As Grace Mugabe’s political star rises in Zimbabwe, Vice President Emmerson Mnangagwa has said there’s no guarantee he’ll become the next president.
In comments that will once again intensify speculation that the Zimbabwean first lady is eyeing the presidency even though she denies it, Mnangagwa said that being a vice president was “not a stepping stone” to becoming president, the official Herald reported.
People who see Mnangagwa as the leading candidate to succeed President Robert Mugabe, 91, are “not informed” the vice president said in an interview that was originally carried by the New African magazine.
Mnangagwa’s comments follow recent press reports from inside Zimbabwe alleging that the 72-year-old is almost certain to succeed Mugabe, who has as yet refused to say who he wants to step into his shoes.
Mugabe has ruled Zimbabwe since independence in 1980.
Mnangagwa said: “Those inside Zanu-PF know that being vice president or being a member of the politburo or central committee is not a stepping stone to being president. Not at all.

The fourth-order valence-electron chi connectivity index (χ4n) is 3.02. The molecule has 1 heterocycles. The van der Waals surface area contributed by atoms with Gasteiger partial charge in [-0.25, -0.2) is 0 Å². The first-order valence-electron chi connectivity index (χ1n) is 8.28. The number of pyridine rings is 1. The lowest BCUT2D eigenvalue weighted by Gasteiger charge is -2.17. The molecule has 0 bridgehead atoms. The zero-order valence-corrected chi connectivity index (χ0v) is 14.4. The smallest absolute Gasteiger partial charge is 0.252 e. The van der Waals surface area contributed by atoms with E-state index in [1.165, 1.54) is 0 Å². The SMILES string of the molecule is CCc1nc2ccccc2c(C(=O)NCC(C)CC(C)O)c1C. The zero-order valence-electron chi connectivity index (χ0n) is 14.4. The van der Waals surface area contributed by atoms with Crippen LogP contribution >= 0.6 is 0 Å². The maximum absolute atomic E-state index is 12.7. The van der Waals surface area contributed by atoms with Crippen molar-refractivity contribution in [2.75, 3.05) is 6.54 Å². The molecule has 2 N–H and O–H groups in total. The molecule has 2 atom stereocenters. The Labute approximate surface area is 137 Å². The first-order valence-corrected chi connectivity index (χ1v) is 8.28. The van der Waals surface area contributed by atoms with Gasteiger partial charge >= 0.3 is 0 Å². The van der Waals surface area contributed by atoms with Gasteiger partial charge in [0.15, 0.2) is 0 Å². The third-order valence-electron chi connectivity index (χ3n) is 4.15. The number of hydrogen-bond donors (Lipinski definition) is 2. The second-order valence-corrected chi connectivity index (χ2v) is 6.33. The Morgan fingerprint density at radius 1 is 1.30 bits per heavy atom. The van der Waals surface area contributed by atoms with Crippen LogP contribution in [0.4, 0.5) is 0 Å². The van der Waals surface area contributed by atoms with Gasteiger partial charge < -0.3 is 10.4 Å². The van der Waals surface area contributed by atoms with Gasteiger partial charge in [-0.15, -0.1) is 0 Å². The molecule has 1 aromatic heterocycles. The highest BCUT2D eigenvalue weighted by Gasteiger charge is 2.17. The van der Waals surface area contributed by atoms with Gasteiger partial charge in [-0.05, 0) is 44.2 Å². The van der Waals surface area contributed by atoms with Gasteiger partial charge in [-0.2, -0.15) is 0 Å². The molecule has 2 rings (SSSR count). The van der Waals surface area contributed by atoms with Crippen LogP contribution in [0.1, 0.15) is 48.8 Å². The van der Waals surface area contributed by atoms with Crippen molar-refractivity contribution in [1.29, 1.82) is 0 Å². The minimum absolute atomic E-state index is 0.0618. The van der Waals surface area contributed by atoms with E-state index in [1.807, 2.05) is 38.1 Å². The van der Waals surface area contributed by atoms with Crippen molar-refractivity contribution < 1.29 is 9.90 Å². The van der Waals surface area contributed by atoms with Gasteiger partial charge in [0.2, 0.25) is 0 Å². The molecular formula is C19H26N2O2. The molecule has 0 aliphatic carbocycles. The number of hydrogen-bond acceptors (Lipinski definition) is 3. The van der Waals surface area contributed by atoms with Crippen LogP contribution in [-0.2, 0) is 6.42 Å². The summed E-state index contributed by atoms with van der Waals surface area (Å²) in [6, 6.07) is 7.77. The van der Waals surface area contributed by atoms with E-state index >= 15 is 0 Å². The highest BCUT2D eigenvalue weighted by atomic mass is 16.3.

“You can be on the road to State House and Zim House, the president’s official residence across the road.
“You can throw a stone into the yard of State House when you are on that road but someone walking from here to China will arrive first before you arrive in State House if you are on that road.
“That is how far it is,” Mnangagwa added.
Mnangagwa did not mention Grace as a possible successor.He was named vice president at the end of 2014, his ascension effectively putting an end – for the time beginning – to the previous vice president Joice Teurai Ropa (Spillblood) Mujuru’s presidential hopes.In the months preceding Mnangagwa’s appointment, Grace was roped in to campaign against Mujuru.Her sudden arrival in Zimbabwe’s political arena led to speculation that the former typist was being groomed to step into her ageing husband’s shoes.She has a first degree in Chinese and a doctorate – apparently obtained in a record three months – from the University of Zimbabwe.This month she has been back in the public eye after months of silence due to ill-health.At a rally on Thursday she warned Zimbabweans they would miss her husband when he is gone.She also spoke out in favour of a hugely-unpopular ban on second-hand clothes that will take effect next week. Used clothes carry bacteria, she said.The private Newsday says the president’s wife went on to distribute 150 bales of used clothing confiscated from vendors. One bale of used clothes costs upwards of 200 US.